It seems to me that these questions are crucial in the digital world in which we live. We are not only inundated with information, but are assaulted by a variety of forms of fake news when we should really be viewing reality through the Good News that Christ has conquered sin and death and made a way for us not only to spend eternity with Him, but to empower us to “walk in newness of life” (Rom 6:4). If the body of Christ and its individual members speak about the world in the same way as the world speaks about itself, how is it that those who believe in Christ will be able to demonstrate that they:
“are being made into a people whose journey is a sign to the world that God has not abandoned the world to its own devices but is present as a people on the move, a people moving out from their old ways and means, ordinary people who have been given the extraordinary authority to be part of the divine assault upon the realm of evil …”William H. Willimon & Stanley Hauerwas
The simple answer is that a church unwilling or unable to, as Vanhoozer and Strachan write, “seek, speak, and show understanding of what God was doing in Christ for the sake of the world” is unprepared to offer comprehensive faithful testimony to the God who “so loved the world that He gave his only Son, that whoever believes in Him should not perish but have eternal life” (John 3:16).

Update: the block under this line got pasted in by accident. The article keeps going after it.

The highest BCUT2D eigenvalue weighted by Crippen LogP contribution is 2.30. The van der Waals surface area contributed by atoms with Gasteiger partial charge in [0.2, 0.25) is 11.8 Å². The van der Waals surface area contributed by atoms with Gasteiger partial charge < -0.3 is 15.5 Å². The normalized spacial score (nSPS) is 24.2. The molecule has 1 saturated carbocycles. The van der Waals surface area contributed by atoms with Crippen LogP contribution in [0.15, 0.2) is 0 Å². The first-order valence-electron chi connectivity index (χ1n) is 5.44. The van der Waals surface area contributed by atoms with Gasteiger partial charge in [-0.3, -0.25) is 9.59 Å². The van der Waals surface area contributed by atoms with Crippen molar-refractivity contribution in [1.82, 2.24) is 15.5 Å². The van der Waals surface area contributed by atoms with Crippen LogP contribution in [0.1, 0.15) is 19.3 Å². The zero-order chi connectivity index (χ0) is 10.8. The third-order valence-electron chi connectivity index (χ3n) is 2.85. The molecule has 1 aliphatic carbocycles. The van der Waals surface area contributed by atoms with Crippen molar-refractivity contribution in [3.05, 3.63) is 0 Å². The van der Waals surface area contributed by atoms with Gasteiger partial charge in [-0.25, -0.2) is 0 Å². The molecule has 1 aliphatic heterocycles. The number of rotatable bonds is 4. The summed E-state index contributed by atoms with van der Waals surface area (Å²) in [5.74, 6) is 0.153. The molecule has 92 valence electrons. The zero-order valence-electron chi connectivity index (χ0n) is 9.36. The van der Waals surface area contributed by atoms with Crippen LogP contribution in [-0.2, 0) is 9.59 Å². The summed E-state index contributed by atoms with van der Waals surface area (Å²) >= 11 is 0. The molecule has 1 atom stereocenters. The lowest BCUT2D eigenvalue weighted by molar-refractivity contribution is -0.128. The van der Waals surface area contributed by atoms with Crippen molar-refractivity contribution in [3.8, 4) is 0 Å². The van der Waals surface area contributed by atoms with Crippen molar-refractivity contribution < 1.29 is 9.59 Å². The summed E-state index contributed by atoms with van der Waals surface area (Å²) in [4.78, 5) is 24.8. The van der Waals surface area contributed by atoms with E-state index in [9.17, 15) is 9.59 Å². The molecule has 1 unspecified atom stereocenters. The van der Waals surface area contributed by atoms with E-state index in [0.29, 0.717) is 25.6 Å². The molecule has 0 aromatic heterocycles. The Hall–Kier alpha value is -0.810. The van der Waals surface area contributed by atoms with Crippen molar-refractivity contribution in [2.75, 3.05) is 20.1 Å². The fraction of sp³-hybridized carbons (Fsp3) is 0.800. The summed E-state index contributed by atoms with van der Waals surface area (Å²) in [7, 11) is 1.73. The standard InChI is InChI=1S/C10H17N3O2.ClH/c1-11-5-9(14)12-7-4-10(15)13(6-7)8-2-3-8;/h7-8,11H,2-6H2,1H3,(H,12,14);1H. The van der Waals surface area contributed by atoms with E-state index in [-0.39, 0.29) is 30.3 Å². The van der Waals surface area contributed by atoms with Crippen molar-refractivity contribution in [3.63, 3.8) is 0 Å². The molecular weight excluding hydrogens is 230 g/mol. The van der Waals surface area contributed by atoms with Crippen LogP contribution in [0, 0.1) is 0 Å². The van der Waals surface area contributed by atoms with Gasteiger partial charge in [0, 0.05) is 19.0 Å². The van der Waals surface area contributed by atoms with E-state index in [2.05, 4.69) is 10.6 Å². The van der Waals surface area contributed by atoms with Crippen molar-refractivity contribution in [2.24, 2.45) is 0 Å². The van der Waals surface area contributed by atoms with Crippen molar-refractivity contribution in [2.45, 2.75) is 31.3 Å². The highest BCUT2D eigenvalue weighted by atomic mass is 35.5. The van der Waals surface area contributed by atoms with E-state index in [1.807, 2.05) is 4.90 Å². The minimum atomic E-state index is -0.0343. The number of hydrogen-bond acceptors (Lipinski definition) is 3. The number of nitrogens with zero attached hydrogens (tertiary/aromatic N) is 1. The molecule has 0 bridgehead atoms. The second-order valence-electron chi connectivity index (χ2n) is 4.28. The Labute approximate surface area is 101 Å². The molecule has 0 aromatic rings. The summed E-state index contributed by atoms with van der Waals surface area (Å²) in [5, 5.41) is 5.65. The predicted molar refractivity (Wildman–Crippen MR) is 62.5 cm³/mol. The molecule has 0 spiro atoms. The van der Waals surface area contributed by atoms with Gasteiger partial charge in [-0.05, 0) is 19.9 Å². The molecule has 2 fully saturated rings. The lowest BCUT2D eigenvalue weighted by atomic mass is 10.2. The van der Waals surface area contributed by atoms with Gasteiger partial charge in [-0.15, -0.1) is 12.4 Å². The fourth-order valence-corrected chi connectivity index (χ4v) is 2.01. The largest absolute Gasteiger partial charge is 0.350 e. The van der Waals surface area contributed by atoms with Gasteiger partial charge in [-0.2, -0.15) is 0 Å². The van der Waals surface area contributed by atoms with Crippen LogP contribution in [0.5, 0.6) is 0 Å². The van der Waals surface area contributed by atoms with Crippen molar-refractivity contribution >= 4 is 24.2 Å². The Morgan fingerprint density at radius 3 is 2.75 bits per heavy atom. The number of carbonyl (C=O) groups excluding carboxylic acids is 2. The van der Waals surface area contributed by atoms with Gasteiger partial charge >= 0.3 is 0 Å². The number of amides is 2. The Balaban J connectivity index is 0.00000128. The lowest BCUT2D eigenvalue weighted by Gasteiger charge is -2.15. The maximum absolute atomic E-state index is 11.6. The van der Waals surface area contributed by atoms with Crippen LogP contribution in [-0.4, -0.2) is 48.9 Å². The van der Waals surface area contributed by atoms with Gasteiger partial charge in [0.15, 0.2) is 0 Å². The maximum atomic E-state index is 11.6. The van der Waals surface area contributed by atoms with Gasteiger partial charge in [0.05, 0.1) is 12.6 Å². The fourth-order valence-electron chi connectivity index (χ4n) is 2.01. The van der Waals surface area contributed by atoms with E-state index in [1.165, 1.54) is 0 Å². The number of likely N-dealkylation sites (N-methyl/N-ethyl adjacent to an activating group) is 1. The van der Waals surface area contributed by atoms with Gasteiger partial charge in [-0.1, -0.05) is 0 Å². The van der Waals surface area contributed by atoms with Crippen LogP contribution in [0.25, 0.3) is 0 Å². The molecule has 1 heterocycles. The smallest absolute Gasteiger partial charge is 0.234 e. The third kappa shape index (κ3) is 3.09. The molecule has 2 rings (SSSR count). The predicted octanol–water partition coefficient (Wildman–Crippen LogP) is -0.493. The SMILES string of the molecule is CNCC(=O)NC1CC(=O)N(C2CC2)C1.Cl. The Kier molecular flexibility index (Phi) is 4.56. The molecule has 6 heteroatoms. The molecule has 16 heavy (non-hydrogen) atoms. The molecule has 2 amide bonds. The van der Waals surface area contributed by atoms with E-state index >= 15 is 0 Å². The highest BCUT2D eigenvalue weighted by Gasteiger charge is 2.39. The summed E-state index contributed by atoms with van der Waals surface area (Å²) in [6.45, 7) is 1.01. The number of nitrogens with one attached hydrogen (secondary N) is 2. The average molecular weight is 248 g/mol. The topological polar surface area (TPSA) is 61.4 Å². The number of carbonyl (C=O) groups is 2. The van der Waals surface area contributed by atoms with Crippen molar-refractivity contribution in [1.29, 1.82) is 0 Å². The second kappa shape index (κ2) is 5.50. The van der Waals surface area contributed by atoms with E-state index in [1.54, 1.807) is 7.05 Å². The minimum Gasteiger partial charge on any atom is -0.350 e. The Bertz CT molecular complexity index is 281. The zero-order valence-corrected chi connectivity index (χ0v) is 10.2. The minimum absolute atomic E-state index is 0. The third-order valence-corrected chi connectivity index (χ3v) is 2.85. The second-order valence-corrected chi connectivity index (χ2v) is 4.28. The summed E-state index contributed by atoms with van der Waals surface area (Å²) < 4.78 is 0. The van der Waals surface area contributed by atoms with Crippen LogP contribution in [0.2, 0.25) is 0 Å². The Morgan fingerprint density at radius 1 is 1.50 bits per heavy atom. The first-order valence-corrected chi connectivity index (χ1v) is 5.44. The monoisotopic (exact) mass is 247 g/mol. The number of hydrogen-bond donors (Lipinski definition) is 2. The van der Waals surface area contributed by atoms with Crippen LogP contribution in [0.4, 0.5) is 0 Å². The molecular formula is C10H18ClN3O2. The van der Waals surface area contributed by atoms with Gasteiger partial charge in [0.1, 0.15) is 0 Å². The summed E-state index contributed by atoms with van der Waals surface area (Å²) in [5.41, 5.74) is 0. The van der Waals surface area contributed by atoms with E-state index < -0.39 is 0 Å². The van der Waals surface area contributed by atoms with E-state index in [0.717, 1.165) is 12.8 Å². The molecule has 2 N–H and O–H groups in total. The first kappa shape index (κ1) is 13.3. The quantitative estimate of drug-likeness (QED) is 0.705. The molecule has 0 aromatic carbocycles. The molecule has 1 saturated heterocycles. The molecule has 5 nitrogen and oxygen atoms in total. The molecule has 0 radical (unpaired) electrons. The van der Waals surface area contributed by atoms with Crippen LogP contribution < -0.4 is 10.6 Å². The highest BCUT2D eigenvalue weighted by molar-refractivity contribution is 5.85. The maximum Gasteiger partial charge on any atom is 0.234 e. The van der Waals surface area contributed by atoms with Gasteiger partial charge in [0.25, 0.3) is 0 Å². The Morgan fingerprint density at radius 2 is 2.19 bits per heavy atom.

So, what must we do to stand as witnesses to God and all he has done? First, we need to ask new questions and entertain new answers. A few years ago, I was weighing in at a chubby 250 lbs. Despite my regular exercise regimen and reasonable diet, I could not seem to lose the weight. I had resigned myself to being “big boned” for the rest of my life until my wife recommended a weight loss program run by the hospital where she worked. I entered the program and quickly realized that my inability to lose weight was largely related to factors I simply didn’t understand. For instance, I didn’t realize how much the human metabolism could drop after forty. I didn’t have a good sense of how many calories I needed to eat in a day, so I had been unintentionally overeating. After ten weeks on a heavily restrictive caloric diet, I’d lost 50 lbs, which I have largely kept off three years later (and counting!). The point is that had I continued to use only the information I had at hand, it isn’t likely that I would have figured out how to drop the weight.
When we can’t or are unable to ask new question or consider new answers, we limit our field of vision. In doing so, we run the risk of missing the possibilities God provides and tying ourselves (and, at least at a perceptual level, God) to our existing way of doing things. We run the risk of confusing our partial story of God with one that is complete. We lose sight of what Jennings has recently referred to as the “fragments” and lose sight of the ways God may be bringing us toward other members of Christ’s body because fragments press us into “communion, the working and weaving together of fragments in the forming of life together.” Our incompleteness highlights our need for God and others. Asking new questions and remaining open to new answers is no simple task, yet it is crucial for the body of Christ to stay curious about what God is doing through others in the world.